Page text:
For years now, experts have warned that new technologies could be exposing users to additional risks due to security loopholes or simply lack of training. Last year’s malware attacks that struck the logistics industry underscored just how vulnerable supply chains really were, and subsequently prompted an industry-wide soul searching.
“Is your company ready for the next attack?”
Now that companies have hundreds of thousands or millions of endpoints constantly writing data to and reading data from their systems, the number of entry points for hackers is growing. That will only get worse. Trends like e-commerce, and a growing global class of super-consumers means that more marketplace value will shift towards logistics. That’s going to attract more criminals as well.
The good news is, there’s are plenty of steps companies can take to ward off most of these threats. In this installment of Executive Insights, we chatted with PhishTrain Co-Founder Jake Sylvestre about how managers should think about security, and what steps they can take to protect their clients, their reputations, and ultimately, their bottom line.
Shipping and Freight Resource: How have recent technological advances opened up new risks for supply chain companies?
Jake Sylvester: While the digital transformation of supply chains has improved efficiency greatly, it has also opened up many new attack surfaces. A decade ago, most supply chain management systems consisted of a monolithic SAP instance and many consoles with access to that software. Today, some companies have hundreds of thousands or millions of endpoints constantly writing data to and reading data from their systems. Every one of these endpoints represents another potential attack surface and therefore something that has to be continuously audited, monitored and kept up to date.
Perhaps more threatening to the supply chain industry than any technology advance over the last two decades is the sheer growth of the industry. Supply chain management has been adding hundreds of thousands of jobs. A recent report from MHI related that there are currently six to eight supply chain management jobs available for every applicant. This rapid growth, while beneficial to the supply chain management industry has opened up a Pandora’s box of risk. Today you have more employees than ever, interacting with more data than ever and with more attack surfaces than ever. The risks have just exploded as the industry has grown.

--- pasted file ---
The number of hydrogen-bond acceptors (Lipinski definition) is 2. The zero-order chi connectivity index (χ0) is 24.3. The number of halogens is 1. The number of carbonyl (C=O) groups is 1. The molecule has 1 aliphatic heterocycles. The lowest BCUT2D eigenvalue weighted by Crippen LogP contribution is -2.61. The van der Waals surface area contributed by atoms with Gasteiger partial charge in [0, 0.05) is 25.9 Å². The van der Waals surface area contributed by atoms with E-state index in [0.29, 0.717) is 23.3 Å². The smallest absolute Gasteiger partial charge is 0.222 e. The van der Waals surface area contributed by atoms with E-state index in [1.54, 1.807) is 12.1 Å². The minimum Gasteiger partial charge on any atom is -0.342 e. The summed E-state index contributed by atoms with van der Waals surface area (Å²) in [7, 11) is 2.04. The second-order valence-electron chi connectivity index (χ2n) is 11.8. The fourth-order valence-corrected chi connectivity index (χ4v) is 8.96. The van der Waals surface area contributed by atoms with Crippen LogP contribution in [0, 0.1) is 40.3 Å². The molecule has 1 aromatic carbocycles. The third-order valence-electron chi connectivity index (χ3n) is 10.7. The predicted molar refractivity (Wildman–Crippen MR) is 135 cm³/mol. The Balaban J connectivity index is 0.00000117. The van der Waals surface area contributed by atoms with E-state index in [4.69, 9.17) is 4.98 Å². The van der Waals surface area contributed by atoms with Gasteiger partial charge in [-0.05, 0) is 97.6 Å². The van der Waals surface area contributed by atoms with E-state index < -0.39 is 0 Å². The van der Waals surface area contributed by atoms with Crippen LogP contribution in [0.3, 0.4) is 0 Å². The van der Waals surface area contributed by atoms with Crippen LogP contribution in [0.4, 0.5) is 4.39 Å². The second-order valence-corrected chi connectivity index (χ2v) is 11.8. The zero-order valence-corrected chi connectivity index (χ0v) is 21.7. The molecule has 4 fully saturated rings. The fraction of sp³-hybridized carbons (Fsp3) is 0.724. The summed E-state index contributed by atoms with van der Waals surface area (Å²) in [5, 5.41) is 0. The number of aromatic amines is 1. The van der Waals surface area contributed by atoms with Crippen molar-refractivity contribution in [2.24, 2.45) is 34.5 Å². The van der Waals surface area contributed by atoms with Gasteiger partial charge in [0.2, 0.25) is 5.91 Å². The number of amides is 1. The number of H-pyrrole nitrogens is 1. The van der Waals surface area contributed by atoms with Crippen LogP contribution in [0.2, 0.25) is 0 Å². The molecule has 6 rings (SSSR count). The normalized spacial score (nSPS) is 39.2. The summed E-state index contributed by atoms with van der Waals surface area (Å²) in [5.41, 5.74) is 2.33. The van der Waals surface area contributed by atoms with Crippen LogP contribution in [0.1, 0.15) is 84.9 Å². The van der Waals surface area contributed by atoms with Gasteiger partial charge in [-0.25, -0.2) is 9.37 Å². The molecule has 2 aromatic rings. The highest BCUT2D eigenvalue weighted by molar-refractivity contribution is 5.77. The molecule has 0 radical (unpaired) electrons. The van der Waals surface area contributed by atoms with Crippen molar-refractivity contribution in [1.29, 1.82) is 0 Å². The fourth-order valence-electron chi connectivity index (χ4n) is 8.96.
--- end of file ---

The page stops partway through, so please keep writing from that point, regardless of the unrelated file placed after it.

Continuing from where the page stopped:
What role does training play in maintaining cyber security, and where can companies start if they want to ramp up?
Training is incredibly important in maintaining security. To simultaneously overuse a cliche, and make a bad supply chain management pun “You’re only as strong as your weakest link”. Training in supply chain management can be incredibly tough to do: employees can be spread out across the globe, peak shipping times can make getting even an hour of training in nearly impossible.
That’s why it is important to have a carefully planned out training strategy. If you have peak times in the year where doing at length training isn’t tenable (such as Christmas) then stick to an email warning employees to stay aware during that time of the year. More importantly, make sure to teach employees what to stay aware of. If your organization is big enough, I would strongly urge you to setup a security awareness training program through a company like us or Global Learning Systems. The risk mitigation of these programs far outweigh the costs.